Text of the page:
Growing up in a small town has as many negatives as it does positives – strip away the idyllic Kinksian cavalcade of bowling greens and ivy-proofed pubs and you’re left with a more accurate truth, one of living in each other’s pockets, submerged in a goldfish bowl where everyone can see in but no one can jump out. For Stereophonics, this fueled their first, and their finest, work, the deceptively clever Word Gets Around. “Is anyone going anywhere?” Kelly Jones asks. Who knows, but they’re certainly not going far.
Jones, bassist Richard Jones and drummer Stuart Cable had been playing together on and off since they were barely in their teens, and it was that small-town closeness that helped create their diary entry-esque debut. Despite the music being bathed in a Britpop glower that was, at the time, about to go the same way as Rick Witter’s shoes, lyrically Jones was streets ahead of the pack – songs of suicide, sexual abuse, suburban spinsterdom and smoky pub philosophies chimed with the uncertainty of life and the mundanity of certainty. As Kelly wrenches during ‘Not Up To You’, “how do you know your last swing weren’t the last for good?”
It’s the clever juxtaposition of serious subject matter and fist-pumping anthem that gave Word Gets Around such, well, buzz. The singles were soaked in fuzzy but familiar distortion, but beneath the bluster lay Jones’ creative writing, which inherited the same kitchen sink pathos of Noel Gallagher but cast a lingering look more in the vein of Smiths-era Morrissey. ‘A Thousand Trees’, its familiar chorus recalled by Jones from a prophetic matchstick packet, was written about an alleged sexual abuse scandal lobbied at a popular football coach, a sadly all-too-topical subject that lays bare the cruel reality of a world where being manly and scholarly separate the crime from the truth. “He taught our Steve, he even trained me,” “growing seeds won’t believe why he’s been away,” “his picture gathers dust in the bar”…Jones had the ability to pass the baton of gossip through different bar glasses and demographics, without losing touch of reality.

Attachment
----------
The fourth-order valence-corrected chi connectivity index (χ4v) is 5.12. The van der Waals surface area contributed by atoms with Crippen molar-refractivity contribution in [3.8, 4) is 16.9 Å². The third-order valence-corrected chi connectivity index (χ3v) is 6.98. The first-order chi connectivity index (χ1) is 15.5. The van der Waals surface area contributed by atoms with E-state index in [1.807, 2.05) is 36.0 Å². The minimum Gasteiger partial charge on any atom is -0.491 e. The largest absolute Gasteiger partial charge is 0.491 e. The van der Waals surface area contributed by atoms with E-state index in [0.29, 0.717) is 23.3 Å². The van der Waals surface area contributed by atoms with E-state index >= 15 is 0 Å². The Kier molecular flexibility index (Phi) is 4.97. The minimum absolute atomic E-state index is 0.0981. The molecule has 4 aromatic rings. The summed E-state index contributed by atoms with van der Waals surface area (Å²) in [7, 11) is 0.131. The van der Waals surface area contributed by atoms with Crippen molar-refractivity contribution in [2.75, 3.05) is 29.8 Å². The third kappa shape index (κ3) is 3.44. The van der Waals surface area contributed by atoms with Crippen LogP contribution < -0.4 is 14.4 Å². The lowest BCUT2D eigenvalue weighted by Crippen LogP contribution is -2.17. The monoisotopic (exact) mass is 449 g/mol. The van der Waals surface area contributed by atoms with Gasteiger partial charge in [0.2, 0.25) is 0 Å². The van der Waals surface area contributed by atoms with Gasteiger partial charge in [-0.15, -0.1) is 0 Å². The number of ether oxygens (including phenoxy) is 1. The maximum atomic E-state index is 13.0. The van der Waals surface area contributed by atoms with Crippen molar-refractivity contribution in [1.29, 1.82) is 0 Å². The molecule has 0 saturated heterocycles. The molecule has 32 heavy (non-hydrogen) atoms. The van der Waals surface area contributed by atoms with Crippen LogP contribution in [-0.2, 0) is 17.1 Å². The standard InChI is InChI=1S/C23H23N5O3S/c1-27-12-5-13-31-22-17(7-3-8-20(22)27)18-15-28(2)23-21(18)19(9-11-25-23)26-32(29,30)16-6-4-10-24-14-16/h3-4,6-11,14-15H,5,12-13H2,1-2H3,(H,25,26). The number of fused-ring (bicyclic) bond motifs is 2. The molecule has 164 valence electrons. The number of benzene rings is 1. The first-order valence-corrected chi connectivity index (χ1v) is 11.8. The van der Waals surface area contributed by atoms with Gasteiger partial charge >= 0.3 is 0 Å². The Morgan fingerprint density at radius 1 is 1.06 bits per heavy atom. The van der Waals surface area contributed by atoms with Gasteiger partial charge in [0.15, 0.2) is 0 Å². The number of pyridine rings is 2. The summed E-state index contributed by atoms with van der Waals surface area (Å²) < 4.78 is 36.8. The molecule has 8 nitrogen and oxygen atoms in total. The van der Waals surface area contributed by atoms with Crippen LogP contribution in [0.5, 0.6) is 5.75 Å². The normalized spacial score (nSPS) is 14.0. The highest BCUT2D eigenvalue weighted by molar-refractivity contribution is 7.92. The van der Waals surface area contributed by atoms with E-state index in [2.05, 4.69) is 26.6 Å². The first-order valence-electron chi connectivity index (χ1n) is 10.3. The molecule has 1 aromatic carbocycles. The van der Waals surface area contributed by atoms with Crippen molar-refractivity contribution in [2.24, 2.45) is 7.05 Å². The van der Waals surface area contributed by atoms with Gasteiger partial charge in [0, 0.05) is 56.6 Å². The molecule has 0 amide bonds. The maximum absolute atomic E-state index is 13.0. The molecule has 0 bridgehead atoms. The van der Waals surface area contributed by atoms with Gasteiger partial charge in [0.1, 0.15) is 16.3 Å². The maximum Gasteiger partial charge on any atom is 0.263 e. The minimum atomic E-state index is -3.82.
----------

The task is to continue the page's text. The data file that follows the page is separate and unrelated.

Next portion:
With its sprightly buzz and suburban angst, ‘More Life in a Tramps Vest’ provides light relief, Jones’ despair at bagging groceries a neat contrast to his mournful reflections on the heart-wrenching ‘Local Boy in the Photograph’, where death and loss are summed up in the line: “the train runs last for the first time.” With its opening chime and pounding chorus, ‘Local Boy…’ gave the band one of their most recognisable hits, while also hitting new heights of bathos.
Growing up in a small town provides plenty of self-reflection, as well as a desire to progress and escape. This is encapsulated in the folky strum of ‘Goldfish Bowl’, where a smokescreen of drunken has-beens play out their twilight years and Jones hopes to god he doesn’t end up the same. ‘Traffic’, with its Slacker-esque alleged vignettes, is perhaps the only moment on the record where it feels like Jones is trying too hard, an A Level English Literature task played out to a moaning acoustic motif.
At this point, Jones’ unique selling point wasn’t so much that unmistakeable voice – a honeyed roar mixed with a delta blues howl – but it’s certainly on show during some of the record’s more poignant moments. The nagging riff and Cable’s robotic drumming propel ‘Not Up to You’, but Jones ever-growing yearn matches the irascibility of the song’s almighty shrug (“who’s to know…whatever”), while he’s allowed to let loose on the more rollicking ‘Too Many Sandwiches’, a bad wedding played to good music. The most arresting moment, though, is ‘Billy Davey’s Daughter’, where Jones muses on the passing of one of the locals’ kin through drowning, before launching into a gorgeous falsetto that betrays his usual gravelly bellow.
Word Gets Around is Stereophonics’ finest work, where Jones’ talent for putting the microscope on the mundane is fleshed to perfection. They’d achieve mainstream immortality with 1999’s Performance and Cocktails, but it is on their debut where you find the band thirsty, reflective and swimming, not drowning.
Sam Lambeth is a Birmingham-based writer, journalist and musician. You can view more of his work on his archive.